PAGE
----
quick-resume-tweaks-that-will-improve-your-executive-job-search careers at on acchajob.com
1. Fix that email address. Nothing will date you faster than an email address that is associated with a company that peaked before the 21st century. Rather than using your prehistoric AOL or Yahoo address, create a Gmail account for your job search activities. Consider it part of the normal technology evolution process. You parted with your rotary phone, fax machine and Blackberry. You can let go of this, too.
2. List your cell phone rather than your home phone. This is another dinosaur. Even if you still have a home phone, isnâ€™t your cell phone the best way to reach you? You want to be available to recruiters and hiring managers quickly; it makes sense to give them the fastest way to contact you.
3. Eliminate subjective words and descriptions of personal attributes from your resume summary.These words do little to position your value to an employer. Nix words like “seasoned” or “veteran” (translation: old), “high energy” (translation: you sound insecure) and “accomplished” (you’d better be; youâ€™re a senior executive). Replace these with a synopsis of career highlights where you helped the companies you supported make money, save money, save time, grow the business or keep the business. Showcase tangible skills (e.g., turned around three companies, led 12 acquisitions, took $6 million of expenses out of the business, etc.) to validate your worth to an employer.
4. Step out of the 90s and update your resume format. Perhaps the last time you updated your resume, there were few design options. But Microsoft Word has come a long way. Use charts, graphics and color to convey your impact, just like you do in your executive role when you create reports to influence senior management, the board, investors, customers, etc. Decision makers respond well to these visual cues, too.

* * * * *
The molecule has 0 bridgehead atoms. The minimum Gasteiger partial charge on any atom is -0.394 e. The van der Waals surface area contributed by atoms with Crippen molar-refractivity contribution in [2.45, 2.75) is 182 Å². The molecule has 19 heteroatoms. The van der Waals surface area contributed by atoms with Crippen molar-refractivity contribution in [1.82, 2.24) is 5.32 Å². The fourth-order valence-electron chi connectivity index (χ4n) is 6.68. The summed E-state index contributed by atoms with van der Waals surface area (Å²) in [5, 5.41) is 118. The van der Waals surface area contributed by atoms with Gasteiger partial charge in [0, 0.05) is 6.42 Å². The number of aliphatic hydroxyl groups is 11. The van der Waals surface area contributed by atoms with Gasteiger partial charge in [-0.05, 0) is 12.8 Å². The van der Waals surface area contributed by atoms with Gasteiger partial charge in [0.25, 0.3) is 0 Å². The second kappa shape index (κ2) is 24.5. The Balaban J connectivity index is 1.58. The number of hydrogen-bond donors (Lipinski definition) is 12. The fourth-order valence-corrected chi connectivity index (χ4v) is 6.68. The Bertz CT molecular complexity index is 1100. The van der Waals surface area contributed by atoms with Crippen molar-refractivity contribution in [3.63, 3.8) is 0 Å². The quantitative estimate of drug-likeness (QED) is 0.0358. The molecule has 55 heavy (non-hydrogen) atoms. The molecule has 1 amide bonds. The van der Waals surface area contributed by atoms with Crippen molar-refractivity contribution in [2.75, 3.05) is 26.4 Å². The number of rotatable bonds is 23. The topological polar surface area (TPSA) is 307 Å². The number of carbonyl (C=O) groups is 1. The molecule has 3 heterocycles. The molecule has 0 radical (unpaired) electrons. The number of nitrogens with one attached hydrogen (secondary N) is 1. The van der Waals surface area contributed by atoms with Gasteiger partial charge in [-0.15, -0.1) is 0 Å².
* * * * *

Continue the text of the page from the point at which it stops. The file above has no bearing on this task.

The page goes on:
5. Get rid of scholarships and honors you earned as an undergraduate. Youâ€™ve been running a multimillion-dollar P&L and achieving incremental growth for your company for years. Is that President’s Scholarship or summa cum laude distinction from 1988 really still relevant?
6. Stop getting caught up in semantics. Sometimes my executive clients feel uncomfortable taking credit for accomplishments that they directed but didnâ€™t carry out on their own. As a result, they fail to list some of their most outstanding accomplishments. Hiring managers understand that, in many cases, you had a team behind you to execute on a strategy, but if you feel clarification is necessary, try using language that shows your instrumental role in an initiative, such as, â€œCreated the business transformation strategy that the team executed to reduce costs by $3 million,â€ or, â€œHired the C-level talent necessary to optimize the sales process and realize $5 million in new business in less than nine months.â€
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